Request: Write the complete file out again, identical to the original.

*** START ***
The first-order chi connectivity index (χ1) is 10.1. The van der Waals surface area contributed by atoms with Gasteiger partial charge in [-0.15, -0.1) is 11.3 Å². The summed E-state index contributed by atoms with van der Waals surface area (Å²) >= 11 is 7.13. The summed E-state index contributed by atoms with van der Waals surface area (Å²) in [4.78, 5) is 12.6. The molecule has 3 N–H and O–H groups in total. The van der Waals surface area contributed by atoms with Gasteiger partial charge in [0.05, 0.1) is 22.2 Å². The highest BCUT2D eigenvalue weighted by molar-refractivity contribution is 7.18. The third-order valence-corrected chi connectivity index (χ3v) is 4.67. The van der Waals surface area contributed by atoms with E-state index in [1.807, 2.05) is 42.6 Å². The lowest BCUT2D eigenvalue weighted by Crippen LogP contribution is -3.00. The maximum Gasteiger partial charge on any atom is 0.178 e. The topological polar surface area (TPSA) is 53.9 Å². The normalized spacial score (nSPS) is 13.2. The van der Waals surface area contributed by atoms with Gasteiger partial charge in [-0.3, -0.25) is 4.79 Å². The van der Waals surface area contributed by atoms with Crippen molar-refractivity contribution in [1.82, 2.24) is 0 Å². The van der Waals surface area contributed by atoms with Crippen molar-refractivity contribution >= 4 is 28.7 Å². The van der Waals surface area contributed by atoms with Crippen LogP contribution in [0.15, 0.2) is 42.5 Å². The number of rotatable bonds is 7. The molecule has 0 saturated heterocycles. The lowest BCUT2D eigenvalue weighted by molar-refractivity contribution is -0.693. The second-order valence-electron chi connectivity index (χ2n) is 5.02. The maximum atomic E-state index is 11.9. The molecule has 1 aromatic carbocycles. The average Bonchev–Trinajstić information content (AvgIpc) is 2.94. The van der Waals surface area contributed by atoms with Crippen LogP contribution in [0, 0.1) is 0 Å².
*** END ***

The first-order chi connectivity index (χ1) is 10.1. The van der Waals surface area contributed by atoms with Gasteiger partial charge in [-0.15, -0.1) is 11.3 Å². The summed E-state index contributed by atoms with van der Waals surface area (Å²) >= 11 is 7.13. The summed E-state index contributed by atoms with van der Waals surface area (Å²) in [4.78, 5) is 12.6. The molecule has 3 N–H and O–H groups in total. The van der Waals surface area contributed by atoms with Gasteiger partial charge in [0.05, 0.1) is 22.2 Å². The highest BCUT2D eigenvalue weighted by molar-refractivity contribution is 7.18. The third-order valence-corrected chi connectivity index (χ3v) is 4.67. The van der Waals surface area contributed by atoms with E-state index in [1.807, 2.05) is 42.6 Å². The lowest BCUT2D eigenvalue weighted by Crippen LogP contribution is -3.00. The maximum Gasteiger partial charge on any atom is 0.178 e. The topological polar surface area (TPSA) is 53.9 Å². The normalized spacial score (nSPS) is 13.2. The van der Waals surface area contributed by atoms with Gasteiger partial charge in [-0.3, -0.25) is 4.79 Å². The van der Waals surface area contributed by atoms with Crippen molar-refractivity contribution in [1.82, 2.24) is 0 Å². The van der Waals surface area contributed by atoms with Crippen molar-refractivity contribution >= 4 is 28.7 Å². The van der Waals surface area contributed by atoms with Crippen LogP contribution in [0.15, 0.2) is 42.5 Å². The number of rotatable bonds is 7. The molecule has 0 saturated heterocycles. The lowest BCUT2D eigenvalue weighted by molar-refractivity contribution is -0.693. The second-order valence-electron chi connectivity index (χ2n) is 5.02. The maximum atomic E-state index is 11.9. The molecule has 1 aromatic carbocycles. The average Bonchev–Trinajstić information content (AvgIpc) is 2.94. The van der Waals surface area contributed by atoms with Crippen LogP contribution in [0, 0.1) is 0 Å².